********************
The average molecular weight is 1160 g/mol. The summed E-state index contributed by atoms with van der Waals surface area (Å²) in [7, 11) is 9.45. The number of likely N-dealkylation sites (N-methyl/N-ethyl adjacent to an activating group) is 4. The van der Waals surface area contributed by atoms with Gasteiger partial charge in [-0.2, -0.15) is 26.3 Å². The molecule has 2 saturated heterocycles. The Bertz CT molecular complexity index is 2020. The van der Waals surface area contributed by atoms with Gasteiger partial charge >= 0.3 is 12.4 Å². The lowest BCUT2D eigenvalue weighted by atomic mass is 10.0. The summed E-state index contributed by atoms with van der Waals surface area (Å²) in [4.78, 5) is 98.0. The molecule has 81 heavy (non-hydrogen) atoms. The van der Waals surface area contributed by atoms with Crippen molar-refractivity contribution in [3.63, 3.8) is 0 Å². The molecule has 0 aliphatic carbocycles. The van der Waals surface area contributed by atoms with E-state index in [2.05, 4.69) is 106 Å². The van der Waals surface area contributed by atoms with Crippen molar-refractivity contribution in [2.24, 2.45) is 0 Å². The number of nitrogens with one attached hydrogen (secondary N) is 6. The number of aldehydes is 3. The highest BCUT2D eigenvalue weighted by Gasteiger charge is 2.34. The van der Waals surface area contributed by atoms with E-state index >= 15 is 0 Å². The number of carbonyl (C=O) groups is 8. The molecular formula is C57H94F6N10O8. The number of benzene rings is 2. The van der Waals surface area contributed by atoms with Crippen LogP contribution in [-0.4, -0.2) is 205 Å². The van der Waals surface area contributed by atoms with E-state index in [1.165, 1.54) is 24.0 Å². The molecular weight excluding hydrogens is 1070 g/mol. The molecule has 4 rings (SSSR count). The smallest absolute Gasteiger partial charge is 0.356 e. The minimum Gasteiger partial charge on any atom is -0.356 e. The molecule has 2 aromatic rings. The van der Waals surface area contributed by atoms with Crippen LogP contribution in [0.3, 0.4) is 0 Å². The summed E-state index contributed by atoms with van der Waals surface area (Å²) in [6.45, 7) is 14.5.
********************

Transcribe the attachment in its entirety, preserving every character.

The average molecular weight is 1160 g/mol. The summed E-state index contributed by atoms with van der Waals surface area (Å²) in [7, 11) is 9.45. The number of likely N-dealkylation sites (N-methyl/N-ethyl adjacent to an activating group) is 4. The van der Waals surface area contributed by atoms with Gasteiger partial charge in [-0.2, -0.15) is 26.3 Å². The molecule has 2 saturated heterocycles. The Bertz CT molecular complexity index is 2020. The van der Waals surface area contributed by atoms with Gasteiger partial charge >= 0.3 is 12.4 Å². The lowest BCUT2D eigenvalue weighted by atomic mass is 10.0. The summed E-state index contributed by atoms with van der Waals surface area (Å²) in [4.78, 5) is 98.0. The molecule has 81 heavy (non-hydrogen) atoms. The van der Waals surface area contributed by atoms with Crippen molar-refractivity contribution in [3.63, 3.8) is 0 Å². The molecule has 0 aliphatic carbocycles. The van der Waals surface area contributed by atoms with E-state index in [2.05, 4.69) is 106 Å². The van der Waals surface area contributed by atoms with Crippen molar-refractivity contribution in [2.24, 2.45) is 0 Å². The number of nitrogens with one attached hydrogen (secondary N) is 6. The number of aldehydes is 3. The highest BCUT2D eigenvalue weighted by Gasteiger charge is 2.34. The van der Waals surface area contributed by atoms with E-state index >= 15 is 0 Å². The number of carbonyl (C=O) groups is 8. The molecular formula is C57H94F6N10O8. The number of benzene rings is 2. The van der Waals surface area contributed by atoms with Crippen LogP contribution in [-0.4, -0.2) is 205 Å². The van der Waals surface area contributed by atoms with E-state index in [1.165, 1.54) is 24.0 Å². The molecular weight excluding hydrogens is 1070 g/mol. The molecule has 4 rings (SSSR count). The smallest absolute Gasteiger partial charge is 0.356 e. The minimum Gasteiger partial charge on any atom is -0.356 e. The molecule has 2 aromatic rings. The van der Waals surface area contributed by atoms with Crippen LogP contribution in [0.3, 0.4) is 0 Å². The summed E-state index contributed by atoms with van der Waals surface area (Å²) in [6.45, 7) is 14.5.